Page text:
A sealant is a thin, plastic coating applied to the chewing surface of molars, premolars and any deep grooves (called pits and fissures) of teeth. More than 75% of dental decay begins in these deep grooves. Teeth with these conditions are hard to clean and are very susceptible to decay. A sealant protects the tooth by sealing deep grooves, creating a smooth, easy to clean surface.
Sealants can protect teeth from decay for many years, but need to be checked for wear and chipping at regular dental visits.
Sealants are easily applied by your dentist or dental hygienist and the process takes only a couple of minutes per tooth.
Proper home care, a balanced diet, and regular dental visits will aid in the life of your new sealants.
A beautiful, healthy smile that lasts a lifetime is our ultimate goal when treating patients. Your personal home care plays an important role in achieving that goal. Your personal home care starts by eating balanced meals, reducing the number of snacks you eat, and correctly using the various dental aids that help control the plaque and bacteria that cause dental disease.
The word periodontal means “around the tooth”. Periodontal disease attacks the gums and the bone that support the teeth. When plaque and calculus are not removed, they begin to destroy the gums and bone. Periodontal disease is characterized by red, swollen, and bleeding gums.
Four out of five people have periodontal disease and don’t know it! Most people are not aware of it because the disease is usually painless in the early stages.
Not only is it the number one reason for tooth loss, research suggests that there may be a link between periodontal disease and other diseases such as, stroke, bacterial pneumonia, diabetes, cardiovascular disease, and increased risk during pregnancy. Researchers are determining if inflammation and bacteria associated with periodontal disease affects these systemic diseases and conditions. Smoking also increases the risk of periodontal disease.
Good oral hygiene, a balanced diet, and regular dental visits can help reduce your risk of developing periodontal disease.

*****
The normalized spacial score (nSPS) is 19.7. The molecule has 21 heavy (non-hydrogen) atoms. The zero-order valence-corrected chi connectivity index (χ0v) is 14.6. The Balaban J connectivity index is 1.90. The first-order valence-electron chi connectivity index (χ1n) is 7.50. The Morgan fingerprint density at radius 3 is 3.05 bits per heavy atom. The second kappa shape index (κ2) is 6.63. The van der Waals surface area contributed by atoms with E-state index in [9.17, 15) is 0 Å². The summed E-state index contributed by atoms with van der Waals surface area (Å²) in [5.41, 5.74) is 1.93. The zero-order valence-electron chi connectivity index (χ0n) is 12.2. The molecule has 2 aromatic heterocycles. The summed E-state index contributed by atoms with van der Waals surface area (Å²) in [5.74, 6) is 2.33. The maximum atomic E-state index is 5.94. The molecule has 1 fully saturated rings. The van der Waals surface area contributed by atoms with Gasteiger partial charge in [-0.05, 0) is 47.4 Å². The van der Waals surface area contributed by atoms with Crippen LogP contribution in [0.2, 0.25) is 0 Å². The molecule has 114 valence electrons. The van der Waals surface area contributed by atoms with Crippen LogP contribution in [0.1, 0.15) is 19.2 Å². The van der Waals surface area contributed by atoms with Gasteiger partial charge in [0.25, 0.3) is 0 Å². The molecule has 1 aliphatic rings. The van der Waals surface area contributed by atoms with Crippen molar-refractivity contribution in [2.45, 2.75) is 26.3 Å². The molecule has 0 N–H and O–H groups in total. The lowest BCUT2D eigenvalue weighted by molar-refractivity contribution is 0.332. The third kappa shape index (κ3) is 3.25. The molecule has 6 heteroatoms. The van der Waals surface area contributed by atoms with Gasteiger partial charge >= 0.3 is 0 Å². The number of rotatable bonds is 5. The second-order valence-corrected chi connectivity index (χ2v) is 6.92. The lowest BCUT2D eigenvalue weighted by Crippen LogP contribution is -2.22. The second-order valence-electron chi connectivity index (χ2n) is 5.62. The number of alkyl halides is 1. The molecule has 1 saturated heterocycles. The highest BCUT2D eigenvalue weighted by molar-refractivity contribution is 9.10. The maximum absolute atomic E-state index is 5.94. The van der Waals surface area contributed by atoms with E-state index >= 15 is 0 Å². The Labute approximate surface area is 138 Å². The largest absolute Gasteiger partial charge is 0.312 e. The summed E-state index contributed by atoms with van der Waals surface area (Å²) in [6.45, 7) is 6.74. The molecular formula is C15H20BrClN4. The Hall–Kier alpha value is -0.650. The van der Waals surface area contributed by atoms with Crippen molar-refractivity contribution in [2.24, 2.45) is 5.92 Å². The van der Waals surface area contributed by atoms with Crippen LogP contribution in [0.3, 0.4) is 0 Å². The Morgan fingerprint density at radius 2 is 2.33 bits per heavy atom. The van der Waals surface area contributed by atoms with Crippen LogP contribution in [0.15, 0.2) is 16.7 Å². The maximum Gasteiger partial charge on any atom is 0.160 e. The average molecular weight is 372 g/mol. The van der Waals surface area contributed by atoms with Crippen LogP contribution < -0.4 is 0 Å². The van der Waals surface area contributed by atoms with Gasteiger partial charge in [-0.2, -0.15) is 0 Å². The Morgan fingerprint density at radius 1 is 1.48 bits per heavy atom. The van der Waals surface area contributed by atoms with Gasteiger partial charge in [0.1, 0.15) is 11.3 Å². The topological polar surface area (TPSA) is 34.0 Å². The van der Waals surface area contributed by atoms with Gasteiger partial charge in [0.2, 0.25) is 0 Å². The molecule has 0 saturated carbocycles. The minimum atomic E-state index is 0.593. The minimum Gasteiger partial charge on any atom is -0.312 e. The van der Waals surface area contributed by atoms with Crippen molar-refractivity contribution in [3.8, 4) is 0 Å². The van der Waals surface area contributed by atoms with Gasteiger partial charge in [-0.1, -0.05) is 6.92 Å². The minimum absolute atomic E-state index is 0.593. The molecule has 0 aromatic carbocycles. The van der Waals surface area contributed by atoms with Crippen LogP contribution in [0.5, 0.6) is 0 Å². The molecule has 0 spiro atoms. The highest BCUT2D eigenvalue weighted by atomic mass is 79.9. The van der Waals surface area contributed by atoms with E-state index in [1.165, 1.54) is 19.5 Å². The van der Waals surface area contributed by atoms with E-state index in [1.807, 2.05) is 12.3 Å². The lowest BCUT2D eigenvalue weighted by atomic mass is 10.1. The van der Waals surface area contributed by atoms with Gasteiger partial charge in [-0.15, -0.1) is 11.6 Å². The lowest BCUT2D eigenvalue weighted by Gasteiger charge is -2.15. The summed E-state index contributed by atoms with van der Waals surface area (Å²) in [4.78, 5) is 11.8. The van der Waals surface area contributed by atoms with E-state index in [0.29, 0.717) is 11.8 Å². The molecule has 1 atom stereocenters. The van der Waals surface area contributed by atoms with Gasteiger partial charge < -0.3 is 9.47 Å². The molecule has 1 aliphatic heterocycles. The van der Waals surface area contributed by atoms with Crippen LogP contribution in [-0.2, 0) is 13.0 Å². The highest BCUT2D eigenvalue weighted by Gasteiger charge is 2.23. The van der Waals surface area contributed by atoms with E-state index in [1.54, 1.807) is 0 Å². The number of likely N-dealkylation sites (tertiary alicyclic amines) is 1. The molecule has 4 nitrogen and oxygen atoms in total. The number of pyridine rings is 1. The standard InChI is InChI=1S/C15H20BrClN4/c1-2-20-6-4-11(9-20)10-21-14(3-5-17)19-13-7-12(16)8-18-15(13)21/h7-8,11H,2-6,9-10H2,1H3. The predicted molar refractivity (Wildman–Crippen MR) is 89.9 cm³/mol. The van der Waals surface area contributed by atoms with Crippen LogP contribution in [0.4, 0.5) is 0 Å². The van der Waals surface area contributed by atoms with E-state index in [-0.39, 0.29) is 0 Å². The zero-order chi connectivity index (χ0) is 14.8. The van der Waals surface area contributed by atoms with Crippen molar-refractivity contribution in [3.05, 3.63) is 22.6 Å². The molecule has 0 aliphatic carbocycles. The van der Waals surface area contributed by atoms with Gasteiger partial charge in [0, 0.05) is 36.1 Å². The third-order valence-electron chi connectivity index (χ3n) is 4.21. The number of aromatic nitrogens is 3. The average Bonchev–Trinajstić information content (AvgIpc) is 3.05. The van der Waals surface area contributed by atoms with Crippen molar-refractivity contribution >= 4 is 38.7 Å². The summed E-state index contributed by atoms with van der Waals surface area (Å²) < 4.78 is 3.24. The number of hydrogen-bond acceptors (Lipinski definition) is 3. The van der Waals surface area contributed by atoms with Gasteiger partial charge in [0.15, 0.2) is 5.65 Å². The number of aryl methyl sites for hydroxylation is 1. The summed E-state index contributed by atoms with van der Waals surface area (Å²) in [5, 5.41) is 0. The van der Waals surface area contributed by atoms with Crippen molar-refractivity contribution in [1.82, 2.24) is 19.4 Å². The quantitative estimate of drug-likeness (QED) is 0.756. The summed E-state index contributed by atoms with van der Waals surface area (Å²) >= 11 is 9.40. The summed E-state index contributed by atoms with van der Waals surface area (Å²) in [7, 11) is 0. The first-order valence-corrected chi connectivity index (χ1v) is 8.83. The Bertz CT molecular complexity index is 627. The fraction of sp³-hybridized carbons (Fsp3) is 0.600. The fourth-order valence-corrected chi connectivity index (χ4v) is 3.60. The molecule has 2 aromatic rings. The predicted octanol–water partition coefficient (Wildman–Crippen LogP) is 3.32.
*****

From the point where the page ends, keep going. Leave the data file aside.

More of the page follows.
Periodontal disease is diagnosed by your dentist or dental hygienist during a periodontal examination. This type of exam should always be part of your regular dental check-up.
Your dentist or hygienist will use pocket depths, amount of bleeding, inflammation, tooth mobility, etc., to make a diagnosis that will fall into a category below:
Gingivitis is the first stage of periodontal disease. Plaque and its toxin by-products irritate the gums, making them tender, inflamed, and likely to bleed.
Plaque hardens into calculus (tartar). As calculus and plaque continue to build up, the gums begin to recede from the teeth. Deeper pockets form between the gums and teeth and become filled with bacteria and pus. The gums become very irritated, inflamed, and bleed easily. Slight to moderate bone loss may be present.
The teeth lose more support as the gums, bone, and periodontal ligament continue to be destroyed. Unless treated, the affected teeth will become very loose and may be lost. Generalized moderate to severe bone loss may be present.
Periodontal treatment methods depend upon the type and severity of the disease. Your dentist and dental hygienist will evaluate for periodontal disease and recommend the appropriate treatment.
If the disease is caught in the early stages of gingivitis, and no damage has been done, one to two regular cleanings will be recommended. You will also be given instructions on improving your daily oral hygiene habits and having regular dental cleanings.
If the pockets do not heal after scaling and root planning, periodontal surgery may be needed to reduce pocket depths, making teeth easier to clean. Your dentist may also recommend that you see a Periodontist (specialist of the gums and supporting bone).
It only takes twenty four hours for plaque that is not removed from your teeth to turn into calculus (tartar)! Daily home cleaning helps control plaque and tartar formation, but those hard to reach areas will always need special attention.
Once your periodontal treatment has been completed, your dentist and dental hygienist will recommend that you have regular maintenance cleanings (periodontal cleanings), usually four times a year. At these cleaning appointments, the pocket depths will be carefully checked to ensure that they are healthy. Plaque and calculus that is difficult for you to remove on a daily basis will be removed from above and below the gum line.
Good oral hygiene practices and periodontal cleanings are essential in maintaining dental health and keeping periodontal disease under control!